Who are all these spoilsports and party-poopers, and what motivates them? There are several answers. Stock market short sellers (speculators who place bets that a company’s stock price will go down) have flocked to TSLA since the 2010 IPO, and have collectively lost millions of dollars. Some of the anti-Tesla screeds in the financial press are surely aimed at bolstering their bearish viewpoint. Some (but by no means all) conservative political writers detest everything to do with electric vehicles. Some readers believe that anti-EV writers are financed by Big Oil, the Koch brothers, Russia and other sinister puppet-masters, and there is probably a certain amount of that going on, especially when it comes to the ungrammatical, incoherent rants that clog up the comments sections of EV-related web sites.
However, the vast majority of anti-Tesla writers probably have the same end in mind as pro-Tesla writers do: writing is their business, and they try to write articles that will attract readers and earn them money. And contrarian articles sell, especially online. There has always been a huge audience for pieces that contradict whatever seems to be the current majority view on any subject. Such articles (among journalists, the technical term is “turd in the punchbowl stories”) are even more effective if introduced by a shocking, inflammatory headline. People who agree click and read because they want to have their beliefs reinforced, and people who disagree also click, because they just have to see what this crazy person is going on about.
Of course, the anti-Tesla stories cover the whole spectrum of respectability. Some are reasonable works of journalism, with logical arguments backed up by facts and figures. At the other end of the clickstream, some are rambling rants, replete with cherry-picked statistics, outdated and/or misleading information, and a large helping of outright lies. What are the main anti-Tesla arguments that the petulant pundits make, and do any of them have any merit?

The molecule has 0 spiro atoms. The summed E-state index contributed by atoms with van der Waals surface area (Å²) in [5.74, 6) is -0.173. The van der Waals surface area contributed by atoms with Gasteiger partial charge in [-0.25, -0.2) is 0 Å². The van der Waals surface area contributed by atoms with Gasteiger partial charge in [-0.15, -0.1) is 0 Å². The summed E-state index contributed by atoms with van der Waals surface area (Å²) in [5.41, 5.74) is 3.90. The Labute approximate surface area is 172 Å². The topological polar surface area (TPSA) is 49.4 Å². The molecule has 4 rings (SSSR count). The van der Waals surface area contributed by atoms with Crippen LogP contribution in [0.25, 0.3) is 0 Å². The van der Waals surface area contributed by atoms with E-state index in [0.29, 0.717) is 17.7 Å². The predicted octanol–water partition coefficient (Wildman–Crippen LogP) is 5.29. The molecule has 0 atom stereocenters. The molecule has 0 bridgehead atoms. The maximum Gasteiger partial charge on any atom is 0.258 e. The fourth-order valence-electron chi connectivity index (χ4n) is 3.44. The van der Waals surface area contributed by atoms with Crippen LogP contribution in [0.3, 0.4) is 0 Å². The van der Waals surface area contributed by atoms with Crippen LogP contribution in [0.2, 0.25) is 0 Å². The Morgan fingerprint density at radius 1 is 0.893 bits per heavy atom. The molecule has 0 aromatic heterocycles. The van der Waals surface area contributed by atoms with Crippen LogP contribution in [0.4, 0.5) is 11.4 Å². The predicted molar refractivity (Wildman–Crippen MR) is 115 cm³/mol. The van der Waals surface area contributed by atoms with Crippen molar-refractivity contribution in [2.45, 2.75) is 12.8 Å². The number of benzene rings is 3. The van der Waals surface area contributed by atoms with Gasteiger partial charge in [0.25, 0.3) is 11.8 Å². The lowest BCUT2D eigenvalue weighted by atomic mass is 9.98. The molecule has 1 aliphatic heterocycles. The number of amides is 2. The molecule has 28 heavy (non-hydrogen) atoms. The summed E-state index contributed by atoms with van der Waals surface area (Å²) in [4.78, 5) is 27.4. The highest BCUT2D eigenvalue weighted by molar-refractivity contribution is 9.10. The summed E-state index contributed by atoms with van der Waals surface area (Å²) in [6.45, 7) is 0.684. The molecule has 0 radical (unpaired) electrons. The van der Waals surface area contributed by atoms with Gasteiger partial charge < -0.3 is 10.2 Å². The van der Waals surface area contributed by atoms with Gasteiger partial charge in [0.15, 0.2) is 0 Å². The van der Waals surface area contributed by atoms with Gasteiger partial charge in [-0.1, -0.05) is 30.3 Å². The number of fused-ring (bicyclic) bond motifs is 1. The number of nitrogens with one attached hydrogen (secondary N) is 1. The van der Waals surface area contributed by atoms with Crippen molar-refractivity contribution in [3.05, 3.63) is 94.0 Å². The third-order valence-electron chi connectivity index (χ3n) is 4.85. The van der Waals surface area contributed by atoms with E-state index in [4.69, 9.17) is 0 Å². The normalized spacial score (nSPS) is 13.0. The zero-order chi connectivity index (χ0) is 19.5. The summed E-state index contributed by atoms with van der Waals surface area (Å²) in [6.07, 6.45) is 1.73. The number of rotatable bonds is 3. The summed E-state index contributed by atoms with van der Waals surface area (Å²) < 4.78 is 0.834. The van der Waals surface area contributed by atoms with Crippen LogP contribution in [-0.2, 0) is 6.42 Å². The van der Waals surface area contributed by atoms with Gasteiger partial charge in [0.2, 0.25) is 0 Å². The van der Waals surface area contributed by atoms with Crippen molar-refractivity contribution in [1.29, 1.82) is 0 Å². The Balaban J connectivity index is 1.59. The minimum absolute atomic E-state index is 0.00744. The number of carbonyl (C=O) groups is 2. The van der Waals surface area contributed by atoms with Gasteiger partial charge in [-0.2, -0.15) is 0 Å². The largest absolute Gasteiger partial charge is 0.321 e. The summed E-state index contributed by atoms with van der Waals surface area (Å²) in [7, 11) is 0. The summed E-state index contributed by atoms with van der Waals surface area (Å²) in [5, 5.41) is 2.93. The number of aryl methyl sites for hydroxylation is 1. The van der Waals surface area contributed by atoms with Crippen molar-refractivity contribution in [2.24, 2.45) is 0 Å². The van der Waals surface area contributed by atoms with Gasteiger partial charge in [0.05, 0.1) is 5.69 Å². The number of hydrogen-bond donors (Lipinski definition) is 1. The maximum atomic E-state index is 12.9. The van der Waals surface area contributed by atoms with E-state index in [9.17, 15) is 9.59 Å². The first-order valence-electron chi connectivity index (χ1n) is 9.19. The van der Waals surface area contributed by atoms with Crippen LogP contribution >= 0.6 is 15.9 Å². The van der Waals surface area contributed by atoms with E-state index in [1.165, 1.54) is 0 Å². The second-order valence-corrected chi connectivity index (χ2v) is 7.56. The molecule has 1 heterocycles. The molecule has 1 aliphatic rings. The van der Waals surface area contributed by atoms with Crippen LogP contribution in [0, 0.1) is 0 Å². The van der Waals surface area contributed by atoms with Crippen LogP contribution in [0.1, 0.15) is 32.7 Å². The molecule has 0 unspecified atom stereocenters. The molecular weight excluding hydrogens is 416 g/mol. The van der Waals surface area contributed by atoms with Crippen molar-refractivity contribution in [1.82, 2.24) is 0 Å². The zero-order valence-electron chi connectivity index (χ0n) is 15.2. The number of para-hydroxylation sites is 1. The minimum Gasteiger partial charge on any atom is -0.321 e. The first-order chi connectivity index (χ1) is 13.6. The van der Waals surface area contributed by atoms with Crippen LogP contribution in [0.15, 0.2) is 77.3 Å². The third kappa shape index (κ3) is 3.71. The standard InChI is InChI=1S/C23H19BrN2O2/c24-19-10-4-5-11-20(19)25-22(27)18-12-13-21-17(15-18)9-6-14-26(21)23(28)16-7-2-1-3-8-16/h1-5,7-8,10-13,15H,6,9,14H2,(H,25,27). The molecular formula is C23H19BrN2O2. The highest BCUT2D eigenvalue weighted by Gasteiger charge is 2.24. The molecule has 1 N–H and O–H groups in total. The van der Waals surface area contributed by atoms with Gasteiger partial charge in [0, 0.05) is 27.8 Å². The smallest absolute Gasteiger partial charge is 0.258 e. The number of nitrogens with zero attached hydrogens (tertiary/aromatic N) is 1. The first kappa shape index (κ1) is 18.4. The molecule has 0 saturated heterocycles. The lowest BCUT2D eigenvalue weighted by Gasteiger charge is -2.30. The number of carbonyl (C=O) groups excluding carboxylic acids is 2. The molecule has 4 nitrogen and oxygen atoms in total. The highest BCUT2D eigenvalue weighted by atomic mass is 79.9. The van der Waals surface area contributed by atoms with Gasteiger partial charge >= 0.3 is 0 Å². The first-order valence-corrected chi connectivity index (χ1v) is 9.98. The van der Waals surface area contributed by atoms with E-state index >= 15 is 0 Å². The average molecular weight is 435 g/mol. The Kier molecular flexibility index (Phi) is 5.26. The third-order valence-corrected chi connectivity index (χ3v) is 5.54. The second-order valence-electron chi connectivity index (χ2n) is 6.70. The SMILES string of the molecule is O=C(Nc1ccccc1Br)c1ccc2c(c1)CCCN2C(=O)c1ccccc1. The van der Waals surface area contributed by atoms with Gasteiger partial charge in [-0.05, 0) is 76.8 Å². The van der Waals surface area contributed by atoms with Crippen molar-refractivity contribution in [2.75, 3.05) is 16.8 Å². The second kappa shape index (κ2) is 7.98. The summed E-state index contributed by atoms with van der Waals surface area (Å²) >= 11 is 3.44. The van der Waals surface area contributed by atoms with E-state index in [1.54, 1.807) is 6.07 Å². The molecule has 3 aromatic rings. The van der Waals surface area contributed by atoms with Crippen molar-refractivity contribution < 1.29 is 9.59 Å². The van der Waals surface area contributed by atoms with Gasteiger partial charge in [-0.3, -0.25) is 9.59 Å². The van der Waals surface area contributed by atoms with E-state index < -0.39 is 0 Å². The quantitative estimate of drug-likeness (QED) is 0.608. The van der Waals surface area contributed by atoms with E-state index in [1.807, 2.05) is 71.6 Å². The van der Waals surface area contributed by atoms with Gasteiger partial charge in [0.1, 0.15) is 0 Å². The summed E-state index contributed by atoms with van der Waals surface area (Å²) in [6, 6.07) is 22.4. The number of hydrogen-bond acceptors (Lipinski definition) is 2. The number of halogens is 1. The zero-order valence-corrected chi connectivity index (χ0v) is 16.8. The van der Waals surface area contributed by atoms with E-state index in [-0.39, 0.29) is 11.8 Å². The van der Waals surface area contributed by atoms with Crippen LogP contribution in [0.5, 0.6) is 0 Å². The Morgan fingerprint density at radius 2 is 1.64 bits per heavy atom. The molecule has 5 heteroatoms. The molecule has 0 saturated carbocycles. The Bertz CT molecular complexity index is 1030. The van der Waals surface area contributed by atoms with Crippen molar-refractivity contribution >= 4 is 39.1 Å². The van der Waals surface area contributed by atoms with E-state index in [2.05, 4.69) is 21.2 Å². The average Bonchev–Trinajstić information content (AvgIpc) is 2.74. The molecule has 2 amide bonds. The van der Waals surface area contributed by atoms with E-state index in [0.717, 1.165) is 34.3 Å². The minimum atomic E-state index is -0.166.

One perennial mainstay of the anti-EV crowd is that EVs will never catch on because of high prices, limited range and long charging times. This argument rests on a logical fallacy called static thinking. It assumes that technology is going to stand still, despite daily evidence to the contrary. Naysayers made the same argument in the early days of the internet, especially with regard to online audio and video. It would never work, they told us, because download speeds were too slow. Even at that time however, anyone who read the tech news would have been aware that telecom companies were investing massive amounts in a race to increase bandwidth and eliminate that bottleneck, just as thousands of researchers around the world are now working on bringing down battery prices and developing ever-faster charging technology.
Above: Higher volumes and improved energy density are causing battery costs to plummet (Source: The Economist)
Another bugaboo that just won’t go away is the myth of the “long tailpipe.” According to this argument, because some of the electricity that charges an EV comes from dirty coal, the EV is actually responsible for more greenhouse gas emissions than a legacy vehicle. While this may sound like a valid concern, it was definitively debunked in 2012 by a detailed study from the Union of Concerned Scientists (UCS), which found that even if it were charged 100% from coal, an EV would still be cleaner than the average ICE vehicle, because of the electric motor’s far greater efficiency. A later UCS study examined the entire life cycle of an EV from manufacturing to disposal, and found that battery electric cars generate half the emissions of the average comparable gasoline car. Study after study after study after study after study has reached similar conclusions (and writer David Herron has published a digestible summary of the issue).